WARSAW — Education becomes more and more valuable with time, something Cynthia Cates, Milford, recognized and what caused her to focus on educational programs in Warsaw. Specifically with Kosciusko Literacy Services, an organization knowing the power that accompanies education and literature.
What started as a part time position in 2003 led to Cates becoming executive director in 2006.
“I see the value of kids learning and can empathize with adults who can’t read well,” said Cates. “As funding shifted at Warsaw Adult Education and focused more on high school equivalency, we took on literacy. I’m teaching literacy for the adults now.”
Having put herself through college to earn a masters in industrial administration was challenging. Cates grew up on a farm, which allowed her to understand the value of hard work and responsibility. It made her independent and helped her realize she can achieve anything she sets her mind to.
Those core values along with self-motivation and determination is what drives Cates in day-to-day tasks in her position at KLS, where she researches and finds grant money while also collaborating with local nonprofits.
When she isn’t managing and organizing, Cates is driving for Mobile Meals, ringing bells for Salvation Army, partaking in Kiwanis Club of Warsaw and sitting on the education workforce committee on the Kosciusko County Chamber of Commerce. Additionally, she volunteers to review scholarship applications.
There’s no doubt reading is another big part of Cates’ life.
Through KLS’s book readings, she is exposed to books she wouldn’t normally go out of her way to read, such as “Frankenstein” and “Bless Me, Ultima,” both of which offered interesting supernatural concepts and perspectives.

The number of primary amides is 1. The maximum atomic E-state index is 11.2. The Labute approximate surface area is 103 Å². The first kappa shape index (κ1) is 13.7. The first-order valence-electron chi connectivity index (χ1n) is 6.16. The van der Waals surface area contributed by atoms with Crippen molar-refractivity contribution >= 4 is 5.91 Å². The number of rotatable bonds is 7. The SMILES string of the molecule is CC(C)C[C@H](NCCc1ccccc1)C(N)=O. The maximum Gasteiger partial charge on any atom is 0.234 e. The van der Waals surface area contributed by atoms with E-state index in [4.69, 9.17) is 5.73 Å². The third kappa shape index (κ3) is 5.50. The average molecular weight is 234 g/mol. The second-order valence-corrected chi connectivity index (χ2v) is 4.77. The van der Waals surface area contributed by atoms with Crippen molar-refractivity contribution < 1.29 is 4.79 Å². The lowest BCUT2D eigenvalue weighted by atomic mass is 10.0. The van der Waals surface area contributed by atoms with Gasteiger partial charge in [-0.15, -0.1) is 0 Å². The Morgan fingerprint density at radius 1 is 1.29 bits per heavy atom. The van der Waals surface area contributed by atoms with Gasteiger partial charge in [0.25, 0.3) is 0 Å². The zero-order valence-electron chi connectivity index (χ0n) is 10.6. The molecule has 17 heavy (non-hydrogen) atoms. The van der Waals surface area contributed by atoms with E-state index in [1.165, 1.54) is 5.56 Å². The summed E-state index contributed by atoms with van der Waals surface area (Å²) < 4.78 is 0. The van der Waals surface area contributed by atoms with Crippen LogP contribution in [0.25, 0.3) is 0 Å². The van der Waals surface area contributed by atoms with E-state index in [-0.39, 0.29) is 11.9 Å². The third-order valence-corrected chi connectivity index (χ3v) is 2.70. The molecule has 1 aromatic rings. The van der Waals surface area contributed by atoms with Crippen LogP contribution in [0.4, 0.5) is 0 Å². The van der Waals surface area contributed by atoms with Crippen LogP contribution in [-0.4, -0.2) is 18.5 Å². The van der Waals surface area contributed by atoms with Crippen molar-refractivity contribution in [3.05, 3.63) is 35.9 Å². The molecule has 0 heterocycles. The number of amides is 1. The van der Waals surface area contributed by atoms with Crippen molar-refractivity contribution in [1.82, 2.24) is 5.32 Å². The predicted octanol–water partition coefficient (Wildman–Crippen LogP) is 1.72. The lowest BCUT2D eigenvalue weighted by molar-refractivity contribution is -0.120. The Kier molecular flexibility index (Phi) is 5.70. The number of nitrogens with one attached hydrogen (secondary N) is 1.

While she prefers nonfiction, she finds value and appreciation in other genres such as fantasy and science fiction. Even if the book isn’t quite her cup of tea, being able to learn about the authors always keeps her attention.
“We read ‘A Farewell to Arms’ by Ernest Hemmingway a few years ago, and I liked it because part of the book readings is that I get to learn about the author too. You can see how their life goes into their book. I enjoy that,” Cates explained. “I tend to lean toward the classics. They provide a base of information you can talk about that happens in the book and gives ‘moral of the story’ type things you can learn from in fiction.”
Cates considers John Steinbeck to be one of her favorite authors, with “Grapes of Wrath” being a particular favorite. The imagery Steinbeck painted made everything the characters went through very real to Cates. When she read it as a teenager, the strong passages stuck with her.
When she reread those passages as an adult and sees them through wizened adult eyes, it was rejuvenating and resonated within her as it’s always interesting to reconnect with a piece of literature in an intangible way.
As most people read to escape to new, unknown worlds, Cates reads to become more intricately connected with reality.